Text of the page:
Judge McNally has presided over three cases involving Sawyer. One led to a bench trial on assault and battery, from which the judge recused. One led to a jury trial on lewd and lascivious behavior; the judge did not recuse in that case. The last of the three cases was the prosecution underlying this appeal.
"Well, of course, the difference — the main difference between this case and that case is that in that one the defendant had waived a jury trial and it was a situation where I would be sitting as the finder of fact. And given some of the past dealings between myself and Mr. Sawyer, I though t that would probably be a problem. I don't believe that that's the case here because a jury is going to determine his guilt or innocence."
1. The list of statutory factors that may be alleged in an affidavit of the type filed by Sawyer in this case. See K.S.A. 20-311d(c)(1)-(5).
2. The Kansas Code of Judicial Conduct. See Kansas Supreme Court Rule 601 B, Canon 2; Supreme Court Rule 2.11(A) ("A judge shall disqualify himself or her self in any proceeding in which the judge's impartiality might reasonably be questioned.")
3. The Due Process Clause of the Fourteenth Amendment to the United States Constitution. See Caperton v. A.T. Massey Coal Co., 556 U.S. 868 (2009).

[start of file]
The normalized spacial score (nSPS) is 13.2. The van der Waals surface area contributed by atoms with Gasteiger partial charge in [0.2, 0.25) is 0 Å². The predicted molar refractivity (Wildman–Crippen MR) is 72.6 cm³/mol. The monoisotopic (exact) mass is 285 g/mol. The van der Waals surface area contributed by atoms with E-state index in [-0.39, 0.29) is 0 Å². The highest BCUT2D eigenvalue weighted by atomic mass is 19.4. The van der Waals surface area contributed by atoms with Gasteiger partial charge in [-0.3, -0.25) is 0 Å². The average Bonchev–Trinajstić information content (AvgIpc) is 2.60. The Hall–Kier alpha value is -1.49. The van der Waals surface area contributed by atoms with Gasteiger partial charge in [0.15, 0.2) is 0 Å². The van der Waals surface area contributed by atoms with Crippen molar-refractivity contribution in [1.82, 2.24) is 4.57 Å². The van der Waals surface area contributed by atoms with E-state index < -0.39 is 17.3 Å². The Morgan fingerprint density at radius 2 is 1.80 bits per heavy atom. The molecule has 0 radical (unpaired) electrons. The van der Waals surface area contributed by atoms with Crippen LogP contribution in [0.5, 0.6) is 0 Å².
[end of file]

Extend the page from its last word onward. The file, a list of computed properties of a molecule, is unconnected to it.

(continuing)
He had already judged himself unable to rule impartially in the earlier prosecution of Sawyer for assault and battery. In Caperton, the Court recognized that a mere heightened risk of actual bias could lead to unacceptable peril to due process. Certainly that is true when bias has previously been admitted and inadequately explained away.
Reversal and remand are required here. Judge McNally had previously chosen to recuse in Sawyer's assault and battery bench trial; the judge's intemperate demeanor in Sawyer's intervening jury trial for lewd and lascivious behavior drew a stern admonition from the Court of Appeals; and Judge McNally's mere observation that this case involved a jury trial rather than a bench trial did nothing to ameliorate any earlier need for recusal. Trial of this case followed less than 18 months after the lewd and lascivious jury trial, which, in turn, came only 2 months after the assault and battery prosecution in which Judge McNally's own assessment of his impartiality led to recusal. Our experience teaches us that the probability of actual bias in this case was “too high to be tolerable” under the Due Process Clause. The proceeding sank beneath the “ ‘constitutional floor.’ “